During the early centuries, the church repeated, with slight variations, several themes. First, that God is spirit; second that Jesus is both fully human and fully divine; and third that Jesus’ salvation is universal. While some in the early church used gendered language for God, they always resisted rendering God a gendered deity. Rather, feminine metaphors were used to suggest that Christ came from the womb of the Father, and that God is not only transcendent but also immanent. Though willing to engage feminine metaphors for God, the early church was clear about one matter: God is not a gendered deity because God is spirit.

Thus in the fourth century, Jerome insisted that God is spirit.10 Likewise, Ambrose (340-397 AD), Bishop of Milan, understood the person of Jesus as vir which designates gender. However, gender is “attributed to human nature but never to the God-head.”11 Hence the gender of Jesus was not transferred to God.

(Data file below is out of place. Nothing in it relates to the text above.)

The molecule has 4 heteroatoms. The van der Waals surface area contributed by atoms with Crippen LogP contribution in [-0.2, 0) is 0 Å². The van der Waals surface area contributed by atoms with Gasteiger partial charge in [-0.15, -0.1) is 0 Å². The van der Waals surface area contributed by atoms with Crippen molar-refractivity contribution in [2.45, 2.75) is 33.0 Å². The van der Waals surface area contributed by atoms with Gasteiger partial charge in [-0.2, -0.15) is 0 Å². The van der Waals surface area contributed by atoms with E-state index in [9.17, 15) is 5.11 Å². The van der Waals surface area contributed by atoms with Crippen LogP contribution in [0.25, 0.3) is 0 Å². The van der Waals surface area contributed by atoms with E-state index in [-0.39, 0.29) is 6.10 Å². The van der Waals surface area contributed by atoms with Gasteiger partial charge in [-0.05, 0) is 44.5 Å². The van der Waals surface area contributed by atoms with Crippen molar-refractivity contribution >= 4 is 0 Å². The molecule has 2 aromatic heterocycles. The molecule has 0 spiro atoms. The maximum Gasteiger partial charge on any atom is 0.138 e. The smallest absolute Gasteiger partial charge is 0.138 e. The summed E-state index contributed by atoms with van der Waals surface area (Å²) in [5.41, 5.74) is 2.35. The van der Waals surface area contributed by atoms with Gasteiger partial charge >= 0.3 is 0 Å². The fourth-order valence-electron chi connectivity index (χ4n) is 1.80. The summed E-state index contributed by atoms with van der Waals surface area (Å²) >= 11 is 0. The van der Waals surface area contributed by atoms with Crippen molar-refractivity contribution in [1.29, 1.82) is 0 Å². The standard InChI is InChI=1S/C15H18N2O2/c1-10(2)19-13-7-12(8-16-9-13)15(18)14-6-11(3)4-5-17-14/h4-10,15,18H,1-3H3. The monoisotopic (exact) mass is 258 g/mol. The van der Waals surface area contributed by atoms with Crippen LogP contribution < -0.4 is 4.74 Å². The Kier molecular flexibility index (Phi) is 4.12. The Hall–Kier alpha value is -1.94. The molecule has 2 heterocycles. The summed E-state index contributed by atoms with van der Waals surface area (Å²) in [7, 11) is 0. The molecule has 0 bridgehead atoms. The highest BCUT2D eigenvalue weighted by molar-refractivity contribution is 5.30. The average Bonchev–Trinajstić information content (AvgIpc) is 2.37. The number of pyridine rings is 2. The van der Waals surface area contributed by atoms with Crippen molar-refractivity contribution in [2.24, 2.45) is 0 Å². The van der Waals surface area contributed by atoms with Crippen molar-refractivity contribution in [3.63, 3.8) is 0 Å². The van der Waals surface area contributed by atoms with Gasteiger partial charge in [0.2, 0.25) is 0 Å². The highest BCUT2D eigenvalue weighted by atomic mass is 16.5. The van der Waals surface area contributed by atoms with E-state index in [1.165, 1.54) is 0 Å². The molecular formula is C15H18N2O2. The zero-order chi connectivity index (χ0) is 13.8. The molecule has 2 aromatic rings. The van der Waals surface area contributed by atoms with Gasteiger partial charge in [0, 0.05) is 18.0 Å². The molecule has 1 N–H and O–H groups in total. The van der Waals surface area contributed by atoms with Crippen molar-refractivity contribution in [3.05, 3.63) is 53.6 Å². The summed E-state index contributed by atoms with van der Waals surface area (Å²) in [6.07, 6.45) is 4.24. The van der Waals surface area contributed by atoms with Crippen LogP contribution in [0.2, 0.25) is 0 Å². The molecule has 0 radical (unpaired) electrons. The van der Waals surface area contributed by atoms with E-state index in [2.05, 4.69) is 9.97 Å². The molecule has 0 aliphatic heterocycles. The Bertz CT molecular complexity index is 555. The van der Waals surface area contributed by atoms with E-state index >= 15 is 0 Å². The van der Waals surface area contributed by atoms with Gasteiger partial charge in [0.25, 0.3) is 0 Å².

Ambrose, using the image of womb and breast, emphasized not the gender of God, but the concept that God is a nurturing God. Christ arises from the womb of God thereby suggesting that Jesus is of the same substance as God. Jesus is therefore fully divine. By coming from the womb of Mary, Christ is also fully human. Augustine, Ambrose’s student, also takes up this argument. Ambrose wrote:

The two begettings of the Lord Jesus, that according to the divinity and that according to the flesh, because he was begotten from the Father before all ages … because the Son has proceeded from the most profound and incomprehensible substance of the Father and is always in him. For this reason also the evangelist says, “No one has at any time seen God, except the only begotten Son, who is in the bosom of the Father, he has revealed him.” “The bosom of the Father,” then, is to be understood in a spiritual sense, as in a kind of innermost dwelling of the Father’s love and of his nature, in which the Son always dwells. Even so, the Father’s womb is the spiritual womb of an inner sanctuary, from which the Son has proceeded….12